Tip of the Day: Three Ways to Take Macro-Free Close Ups

Want to try macro? If you’re not ready to buy a dedicated macro lens, here are three inexpensive ways to use your DSLR and kit lens to see how the world looks in close-up.1) Reversal ring. This $40 (or so) gadget lets you mount a lens backward, turning a normal lens into a kind of macro. It isn’t always the best solution, though. Autofocus won’t work, so you’ll have to focus manually. Some optically complex zooms are impossible to focus in reverse; others produce poor results. Lenses without an

Want to try macro? If you’re not ready to buy a dedicated macro lens, here are three inexpensive ways to use your DSLR and kit lens to see how the world looks in close-up.

1) Reversal ring. This $40 (or so) gadget lets you mount a lens backward, turning a normal lens into a kind of macro. It isn't always the best solution, though. Autofocus won't work, so you'll have to focus manually. Some optically complex zooms are impossible to focus in reverse; others produce poor results. Lenses without an aperture ring are hard to stop down. And reversing the lens exposes the rear element and coupling mechanisms— shield these from damage with a makeshift lenshood.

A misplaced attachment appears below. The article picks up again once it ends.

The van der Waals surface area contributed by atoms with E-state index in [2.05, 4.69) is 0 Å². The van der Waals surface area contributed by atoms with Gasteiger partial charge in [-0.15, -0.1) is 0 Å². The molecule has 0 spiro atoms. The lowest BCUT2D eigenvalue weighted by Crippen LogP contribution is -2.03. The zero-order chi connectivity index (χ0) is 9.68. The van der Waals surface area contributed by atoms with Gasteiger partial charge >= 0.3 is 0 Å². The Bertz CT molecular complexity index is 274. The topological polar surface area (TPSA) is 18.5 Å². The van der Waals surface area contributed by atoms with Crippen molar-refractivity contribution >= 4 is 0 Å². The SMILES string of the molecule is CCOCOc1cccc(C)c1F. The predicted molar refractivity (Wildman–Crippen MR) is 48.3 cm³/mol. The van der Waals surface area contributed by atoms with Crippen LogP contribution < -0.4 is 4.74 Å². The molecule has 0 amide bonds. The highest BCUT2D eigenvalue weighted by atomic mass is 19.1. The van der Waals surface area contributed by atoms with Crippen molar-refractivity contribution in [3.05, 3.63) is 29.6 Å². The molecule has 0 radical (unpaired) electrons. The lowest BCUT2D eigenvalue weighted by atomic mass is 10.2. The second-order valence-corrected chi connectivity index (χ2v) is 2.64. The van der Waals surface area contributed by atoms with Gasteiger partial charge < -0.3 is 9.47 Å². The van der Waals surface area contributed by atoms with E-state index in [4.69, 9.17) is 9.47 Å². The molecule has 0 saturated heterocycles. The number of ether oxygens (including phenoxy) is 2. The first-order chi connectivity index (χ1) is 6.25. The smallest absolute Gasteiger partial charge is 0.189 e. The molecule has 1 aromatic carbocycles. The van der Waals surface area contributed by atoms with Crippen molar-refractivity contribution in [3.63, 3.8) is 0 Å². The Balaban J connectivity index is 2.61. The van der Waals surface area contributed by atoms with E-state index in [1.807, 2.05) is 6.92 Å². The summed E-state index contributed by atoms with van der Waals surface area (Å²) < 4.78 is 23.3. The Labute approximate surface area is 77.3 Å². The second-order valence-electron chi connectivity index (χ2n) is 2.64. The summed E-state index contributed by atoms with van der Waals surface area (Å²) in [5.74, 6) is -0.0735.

2) Extension tube. With a rear lens mount at one end and a camera-body mount at the other, this device is usually used for closer focusing with long telephotos. But place one between your DSLR and a short tele or normal lens, and you can focus into the macro range. For even closer focusing, use one with a reverse-mounted lens. Try Kenko Auto Extension Tube Set DG (12-, 20- and 36mm, from $169, street).

3) Macro filter. Also called a diopter, this filter (about $20 to $30, street) is basically a magnifier that you put in front of the front lens element. These work better with telephotos (85mm or more). As a general rule, the weaker the diopter, the better the result. The edges of the resulting images tend to be soft, so you'll need to stop down quite a bit or plan on cropping.
—Kathleen Davis
Assistant Editor